Reading the Bible with Dead Guys: Matthew Henry on Revelation 22

This article is part of the Reading the Bible with Dead Guys series.

Reading the Bible With Dead Guys is a weekly blog series giving you the chance to read God’s Word alongside some great theologians from church history. With content adapted from the Crossway Classic Commentaries series, these posts feature reflections on Scripture by giants of the faith like John Calvin, Martin Luther, Charles Spurgeon, John Owen, and more.

Today we’ll hear from Matthew Henry (1662–1714) on Revelation 22:20-21.

He who testifies to these things says, “Surely I am coming soon.” Amen. Come, Lord Jesus! The grace of the Lord Jesus be with all. Amen.” —Revelation 22:20-21

We now come to the conclusion of the whole book of Revelation. This comes in three parts:

1. Christ’s farewell to his church.

He seems now, after he had been revealing these things to his people on earth, to take leave of them and return to heaven. But he leaves them with great kindness and assures them that it will not be long before he comes again. He who testifies to these things says, “Yes, I am coming soon.” Amen. Come, Lord Jesus (verse 20). “Yes, I am coming soon.”

Just as when he ascended into heaven after his resurrection he left a promise about his gracious presence, so here he parts with a promise about his speedy return. Some might say, “Where is the promise of his return being fulfilled, when so many ages have gone by since this was written?” Let such people know that God is not slack about keeping the promises he has made to his people, but is long-suffering toward his enemies. His coming will be sooner than they realize, sooner than they are prepared for, sooner than they desire. But to his people it will be at the right season. The vision is about an appointed time, and he will not delay.

2. The church’s heartfelt echo to Christ’s promise.

a.) Declaring her firm belief in it. Amen. “So it is, so it will be.”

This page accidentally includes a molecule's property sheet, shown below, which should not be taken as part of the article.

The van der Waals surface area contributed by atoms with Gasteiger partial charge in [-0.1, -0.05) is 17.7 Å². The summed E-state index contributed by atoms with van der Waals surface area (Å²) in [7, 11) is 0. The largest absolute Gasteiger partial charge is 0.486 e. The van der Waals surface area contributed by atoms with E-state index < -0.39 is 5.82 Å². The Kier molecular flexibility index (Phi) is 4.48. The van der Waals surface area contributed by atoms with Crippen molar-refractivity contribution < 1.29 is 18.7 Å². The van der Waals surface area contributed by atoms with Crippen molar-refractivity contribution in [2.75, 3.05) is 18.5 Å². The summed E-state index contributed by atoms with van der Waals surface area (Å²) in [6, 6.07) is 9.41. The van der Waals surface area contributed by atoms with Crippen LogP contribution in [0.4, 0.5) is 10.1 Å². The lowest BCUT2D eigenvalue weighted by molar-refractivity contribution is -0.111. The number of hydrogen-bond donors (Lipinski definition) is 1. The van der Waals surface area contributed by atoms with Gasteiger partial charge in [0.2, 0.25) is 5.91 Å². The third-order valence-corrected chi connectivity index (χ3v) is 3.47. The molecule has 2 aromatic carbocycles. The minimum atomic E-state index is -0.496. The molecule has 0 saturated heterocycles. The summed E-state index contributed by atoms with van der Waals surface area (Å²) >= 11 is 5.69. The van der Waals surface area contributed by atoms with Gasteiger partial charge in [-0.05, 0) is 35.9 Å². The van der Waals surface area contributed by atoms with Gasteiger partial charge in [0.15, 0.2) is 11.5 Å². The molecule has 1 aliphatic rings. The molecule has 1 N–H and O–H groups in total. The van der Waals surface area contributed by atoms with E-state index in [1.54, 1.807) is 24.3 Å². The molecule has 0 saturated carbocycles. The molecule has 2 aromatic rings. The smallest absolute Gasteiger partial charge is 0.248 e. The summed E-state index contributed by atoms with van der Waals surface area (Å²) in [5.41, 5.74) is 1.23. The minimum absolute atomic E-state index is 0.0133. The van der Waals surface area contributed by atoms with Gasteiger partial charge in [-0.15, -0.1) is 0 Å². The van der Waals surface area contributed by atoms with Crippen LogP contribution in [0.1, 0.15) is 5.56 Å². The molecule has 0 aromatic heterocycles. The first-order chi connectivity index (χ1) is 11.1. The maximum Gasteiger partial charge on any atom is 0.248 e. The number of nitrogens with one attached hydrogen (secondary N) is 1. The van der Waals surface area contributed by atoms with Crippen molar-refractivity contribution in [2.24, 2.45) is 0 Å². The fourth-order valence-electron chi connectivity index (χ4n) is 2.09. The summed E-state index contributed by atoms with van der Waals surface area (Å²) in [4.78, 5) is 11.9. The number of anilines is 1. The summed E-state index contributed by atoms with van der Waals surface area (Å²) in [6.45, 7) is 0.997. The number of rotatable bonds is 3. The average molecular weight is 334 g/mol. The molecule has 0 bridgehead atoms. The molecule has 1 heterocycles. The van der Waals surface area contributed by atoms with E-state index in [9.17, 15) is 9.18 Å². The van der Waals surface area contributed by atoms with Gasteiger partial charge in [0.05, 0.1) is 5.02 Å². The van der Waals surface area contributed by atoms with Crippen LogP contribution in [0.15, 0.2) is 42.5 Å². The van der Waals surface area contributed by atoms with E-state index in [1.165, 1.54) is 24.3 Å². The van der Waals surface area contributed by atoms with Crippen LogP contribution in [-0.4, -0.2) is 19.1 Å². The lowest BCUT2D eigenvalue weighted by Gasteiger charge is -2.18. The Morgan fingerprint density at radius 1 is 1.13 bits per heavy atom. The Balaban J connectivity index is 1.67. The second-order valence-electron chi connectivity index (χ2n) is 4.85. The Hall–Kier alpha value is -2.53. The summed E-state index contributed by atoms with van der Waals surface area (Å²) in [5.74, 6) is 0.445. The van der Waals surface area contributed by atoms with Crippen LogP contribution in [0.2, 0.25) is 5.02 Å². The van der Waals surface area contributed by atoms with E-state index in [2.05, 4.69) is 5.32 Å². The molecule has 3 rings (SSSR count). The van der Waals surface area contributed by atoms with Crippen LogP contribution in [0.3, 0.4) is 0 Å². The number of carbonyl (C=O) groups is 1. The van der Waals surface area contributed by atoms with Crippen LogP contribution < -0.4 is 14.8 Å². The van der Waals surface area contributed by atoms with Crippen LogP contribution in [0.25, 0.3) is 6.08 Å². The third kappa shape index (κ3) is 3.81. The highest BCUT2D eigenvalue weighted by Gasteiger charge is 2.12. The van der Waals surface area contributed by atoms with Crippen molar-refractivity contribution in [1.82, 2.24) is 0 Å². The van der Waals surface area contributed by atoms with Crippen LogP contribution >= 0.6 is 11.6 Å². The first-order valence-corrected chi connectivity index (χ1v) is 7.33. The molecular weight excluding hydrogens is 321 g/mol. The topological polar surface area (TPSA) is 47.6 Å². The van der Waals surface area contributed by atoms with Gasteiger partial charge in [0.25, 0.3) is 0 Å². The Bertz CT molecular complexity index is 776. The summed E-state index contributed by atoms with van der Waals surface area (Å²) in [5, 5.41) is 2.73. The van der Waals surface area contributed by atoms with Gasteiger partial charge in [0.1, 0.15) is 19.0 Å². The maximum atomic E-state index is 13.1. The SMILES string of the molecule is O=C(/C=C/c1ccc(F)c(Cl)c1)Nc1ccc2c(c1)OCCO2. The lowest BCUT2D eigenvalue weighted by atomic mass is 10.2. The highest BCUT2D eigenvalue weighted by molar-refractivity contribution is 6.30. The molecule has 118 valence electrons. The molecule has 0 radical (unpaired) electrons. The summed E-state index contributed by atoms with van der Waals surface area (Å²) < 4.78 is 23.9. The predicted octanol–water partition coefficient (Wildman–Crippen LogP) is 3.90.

b.) Expressing her earnest desire for it. Come, Lord Jesus. “Even so, come Lord Jesus; come quickly, my Beloved.” “Come away, my lover, and be like a gazelle or like a young stag on the spice-laden mountains” (Song of Songs 8:14). Thus beats the pulse of the church; thus breathes the gracious
Spirit that actuates and informs the mystical body of Christ. We should never be satisfied until we find such a spirit breathing in us, making us look for the blessed hope and glorious appearing of the great God and our Saviour Jesus Christ. This is the language of the church of the firstborn, and we should join other believers in this song, often reminding ourselves of his promise. What comes from heaven in a promise should be sent back to heaven in a prayer.

Come, Lord Jesus ends this state of sin, sorrow, and temptation. “Gather your people out of this present evil world and take them up to heaven, that state of perfect purity, peace, and joy, and so finish your great purpose and fulfill all your words in which your people have put their hope.”


Matthew Henry

Henry explores Revelation's imagery and symbolism as the church is reminded of God's sovereignty in accomplishing his will. A Crossway Classic Commentary, abridged and adapted for today's reader.

3. The apostolic blessing “The grace of the Lord Jesus be with God’s people. Amen”

Note here:
a.) The Bible ends with clear evidence about the Godhead of Christ, since the Spirit of God teaches the apostle to bless his people in the name of Christ, and to ask Christ for a blessing on them. This is a proper act of adoration.

b.) We should desire nothing more than that Christ’s grace should be with us in this world, to prepare us for the glory of Christ in the other world. It is by his grace that we must be kept in a joyful expectation of his glory and become fit for this and persevere in it. His glorious appearing will be joyful and welcome for those who take part in his grace and favor here. Therefore, to this most comprehensive prayer we should all add our heartfelt Amen.

We should most earnestly thirst after greater measures of the gracious influences of the blessed Jesus in our souls and his gracious presence with us, for he is our Sun and Shield. “For the LORD God is a sun and a shield; the LORD bestows favor and honor; no good thing does he withhold from those whose walk is blameless” (Psalm 84:11).

This article was adapted from Matthew Henry's commentary on Revelation, part of the Crossway Classic Commentaries series edited by Alister McGrath and J. I. Packer.

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